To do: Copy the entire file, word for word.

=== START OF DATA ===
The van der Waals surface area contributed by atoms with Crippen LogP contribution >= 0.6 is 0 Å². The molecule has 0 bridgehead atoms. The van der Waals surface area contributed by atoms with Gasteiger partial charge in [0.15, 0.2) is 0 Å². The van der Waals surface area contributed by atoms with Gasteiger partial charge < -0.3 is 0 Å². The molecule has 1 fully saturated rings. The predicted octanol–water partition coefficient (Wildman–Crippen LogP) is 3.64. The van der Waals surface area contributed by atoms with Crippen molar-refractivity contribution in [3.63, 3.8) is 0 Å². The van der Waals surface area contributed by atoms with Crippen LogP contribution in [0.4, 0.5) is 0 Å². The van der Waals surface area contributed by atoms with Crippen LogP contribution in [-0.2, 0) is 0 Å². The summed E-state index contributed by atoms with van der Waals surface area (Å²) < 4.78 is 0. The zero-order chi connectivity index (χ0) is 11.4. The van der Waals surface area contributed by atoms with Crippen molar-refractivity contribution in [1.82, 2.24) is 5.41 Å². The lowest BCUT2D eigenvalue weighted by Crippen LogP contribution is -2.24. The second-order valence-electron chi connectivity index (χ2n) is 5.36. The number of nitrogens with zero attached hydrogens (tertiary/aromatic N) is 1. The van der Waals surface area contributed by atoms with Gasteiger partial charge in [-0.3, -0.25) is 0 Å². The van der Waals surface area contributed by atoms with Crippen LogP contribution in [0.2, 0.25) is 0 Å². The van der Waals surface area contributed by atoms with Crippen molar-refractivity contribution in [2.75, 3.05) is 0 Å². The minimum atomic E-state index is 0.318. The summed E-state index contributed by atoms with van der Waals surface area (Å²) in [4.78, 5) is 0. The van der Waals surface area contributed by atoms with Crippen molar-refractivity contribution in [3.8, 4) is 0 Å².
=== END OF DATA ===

The van der Waals surface area contributed by atoms with Crippen LogP contribution >= 0.6 is 0 Å². The molecule has 0 bridgehead atoms. The van der Waals surface area contributed by atoms with Gasteiger partial charge in [0.15, 0.2) is 0 Å². The van der Waals surface area contributed by atoms with Gasteiger partial charge < -0.3 is 0 Å². The molecule has 1 fully saturated rings. The predicted octanol–water partition coefficient (Wildman–Crippen LogP) is 3.64. The van der Waals surface area contributed by atoms with Crippen molar-refractivity contribution in [3.63, 3.8) is 0 Å². The van der Waals surface area contributed by atoms with Crippen LogP contribution in [0.4, 0.5) is 0 Å². The van der Waals surface area contributed by atoms with Crippen LogP contribution in [-0.2, 0) is 0 Å². The summed E-state index contributed by atoms with van der Waals surface area (Å²) < 4.78 is 0. The zero-order chi connectivity index (χ0) is 11.4. The van der Waals surface area contributed by atoms with Crippen molar-refractivity contribution in [1.82, 2.24) is 5.41 Å². The lowest BCUT2D eigenvalue weighted by Crippen LogP contribution is -2.24. The second-order valence-electron chi connectivity index (χ2n) is 5.36. The number of nitrogens with zero attached hydrogens (tertiary/aromatic N) is 1. The van der Waals surface area contributed by atoms with Gasteiger partial charge in [-0.3, -0.25) is 0 Å². The van der Waals surface area contributed by atoms with Crippen LogP contribution in [0.2, 0.25) is 0 Å². The van der Waals surface area contributed by atoms with Crippen molar-refractivity contribution in [2.75, 3.05) is 0 Å². The minimum atomic E-state index is 0.318. The summed E-state index contributed by atoms with van der Waals surface area (Å²) in [4.78, 5) is 0. The van der Waals surface area contributed by atoms with Crippen molar-refractivity contribution in [3.8, 4) is 0 Å².